Whether we experience persecution, as so many of our brothers and sisters do throughout the world, or whether we experience the milder suffering of social rejection and intimidation, as we do in our society, this is the path to Calvary on which we are strengthened by our faith. We need to allow suffering to burn off the bonds of self-sufficiency, and lead us to realize that in Christ is our strength, for he is Lord of all. Nothing will separate us from the “love of God in Christ Jesus Our Lord.” In a few days this reality will be celebrated in some of our churches in the Feast of Christ the King.
We have a wide perspective this evening, as we call to mind the persecution of Christians throughout the whole world: few realize that Christians are the most persecuted group in the world, by far. But our faith calls us to an even wider perspective, one that encompasses not just this earthly valley of tears through which we are passing, but also the heavenly courts that lie ahead of us – when we will be at peace in the home of the Father, but also the realm that even now is the touchstone of reality. Both the Letter to the Hebrews and the Apocalypse, especially the Apocalypse, were written to give hope to persecuted Christians, who through those sacred pages could glimpse the divine realm, the heavenly city of Jerusalem, of which we are citizens even as we are temporarily stranded in Babylon the Great.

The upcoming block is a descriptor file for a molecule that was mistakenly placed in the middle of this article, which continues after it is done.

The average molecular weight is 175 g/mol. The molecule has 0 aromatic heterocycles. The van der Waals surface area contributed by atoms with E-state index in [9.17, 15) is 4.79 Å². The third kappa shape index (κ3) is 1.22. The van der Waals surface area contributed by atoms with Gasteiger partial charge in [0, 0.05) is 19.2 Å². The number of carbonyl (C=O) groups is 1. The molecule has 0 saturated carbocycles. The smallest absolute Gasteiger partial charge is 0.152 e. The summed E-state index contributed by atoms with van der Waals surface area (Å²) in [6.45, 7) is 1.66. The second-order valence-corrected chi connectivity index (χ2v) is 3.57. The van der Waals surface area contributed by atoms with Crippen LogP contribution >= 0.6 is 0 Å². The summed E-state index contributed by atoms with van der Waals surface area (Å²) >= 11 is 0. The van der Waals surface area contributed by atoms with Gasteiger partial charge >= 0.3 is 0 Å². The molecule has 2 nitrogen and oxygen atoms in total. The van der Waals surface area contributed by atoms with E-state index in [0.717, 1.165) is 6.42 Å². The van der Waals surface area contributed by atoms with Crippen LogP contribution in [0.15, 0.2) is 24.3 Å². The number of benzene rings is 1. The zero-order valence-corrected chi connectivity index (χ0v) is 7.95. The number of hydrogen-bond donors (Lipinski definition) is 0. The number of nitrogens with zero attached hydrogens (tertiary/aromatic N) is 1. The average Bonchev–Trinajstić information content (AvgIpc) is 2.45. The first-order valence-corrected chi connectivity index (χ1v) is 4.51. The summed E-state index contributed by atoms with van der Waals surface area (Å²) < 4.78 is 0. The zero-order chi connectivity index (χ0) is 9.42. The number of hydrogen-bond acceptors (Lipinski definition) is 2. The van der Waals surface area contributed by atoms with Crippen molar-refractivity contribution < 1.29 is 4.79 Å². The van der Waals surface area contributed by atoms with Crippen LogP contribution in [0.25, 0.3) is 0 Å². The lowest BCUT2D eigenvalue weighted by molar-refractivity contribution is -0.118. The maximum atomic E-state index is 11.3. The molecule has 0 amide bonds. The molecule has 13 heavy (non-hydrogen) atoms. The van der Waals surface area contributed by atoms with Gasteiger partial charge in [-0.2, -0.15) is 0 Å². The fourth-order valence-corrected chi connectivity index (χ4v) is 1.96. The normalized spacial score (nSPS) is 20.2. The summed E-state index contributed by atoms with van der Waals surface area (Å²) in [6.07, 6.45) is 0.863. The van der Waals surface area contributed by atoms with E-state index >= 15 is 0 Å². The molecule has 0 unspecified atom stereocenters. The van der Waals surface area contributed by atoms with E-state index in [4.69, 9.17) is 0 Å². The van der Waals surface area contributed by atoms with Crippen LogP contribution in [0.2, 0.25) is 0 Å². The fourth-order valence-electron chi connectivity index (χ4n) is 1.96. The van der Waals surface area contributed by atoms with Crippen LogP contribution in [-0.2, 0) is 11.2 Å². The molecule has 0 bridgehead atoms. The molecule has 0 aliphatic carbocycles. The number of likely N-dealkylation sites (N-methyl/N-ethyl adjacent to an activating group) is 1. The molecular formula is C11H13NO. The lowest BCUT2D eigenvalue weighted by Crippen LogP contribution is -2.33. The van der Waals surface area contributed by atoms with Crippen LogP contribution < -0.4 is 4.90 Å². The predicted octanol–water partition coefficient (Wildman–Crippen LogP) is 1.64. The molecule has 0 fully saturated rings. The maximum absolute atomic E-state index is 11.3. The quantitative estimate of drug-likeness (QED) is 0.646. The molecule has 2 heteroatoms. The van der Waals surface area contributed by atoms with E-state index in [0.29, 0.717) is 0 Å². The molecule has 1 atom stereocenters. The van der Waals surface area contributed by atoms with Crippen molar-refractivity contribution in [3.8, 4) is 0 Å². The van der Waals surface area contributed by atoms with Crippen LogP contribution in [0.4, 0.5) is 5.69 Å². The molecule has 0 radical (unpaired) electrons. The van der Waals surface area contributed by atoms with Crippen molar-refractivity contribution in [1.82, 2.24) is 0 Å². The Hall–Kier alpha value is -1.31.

It has ever been so: the blood of martyrs has always been the seed of the Church. But in the last century, especially after the Armenian genocide, attacks on Christians have intensified. Yes, this is a time of massive persecution – especially in the Middle East where Christians are being driven from the places they have called home for two thousand years- but in also in Africa, and India, and China, and in many other places throughout the world. But in Canada it is as if this were not happening. A blanket of silence has descended, and the cries of our brothers and sisters in Christ are not heard.
This evening we call on our fellow citizens to acknowledge the cry of the martyrs, and we reach out to them in prayer and solidarity. When they must flee their homelands, we offer them refuge, but they should not be forced to flee their homelands. This evil of persecution must stop, and one small step towards that goal is for the light of truth to be shone upon their plight. Deeds of evil are done in darkness, and we must shed light upon this evil.
Beyond the public and political aspects of this, we need to send them material help, ad this is done especially through Aid to the Church in Need and through the Catholic Near East Welfare Association. They deserve our financial support, and assistance in any way, as does the Office of Refugees of the Archdiocese of Toronto, and other similar agencies.
And most importantly, we are with our brothers and sisters in the solidarity of prayer. Through that we reach out in supplication to the Lord for them. And we are drawn closer to one another, as the divisions between Christians are healed by what Pope Francis calls the “ecumenism of blood”. In the last century some of the earliest steps towards healing the wound of Christian disunity were taken when Christians from different communities suffered equally under Hitler, and were drawn closer to God and to one another in that furnace of suffering.
This evening we pray for our persecuted brothers and sisters throughout the world, and we pray that we may be inspired by them to live with Christian integrity.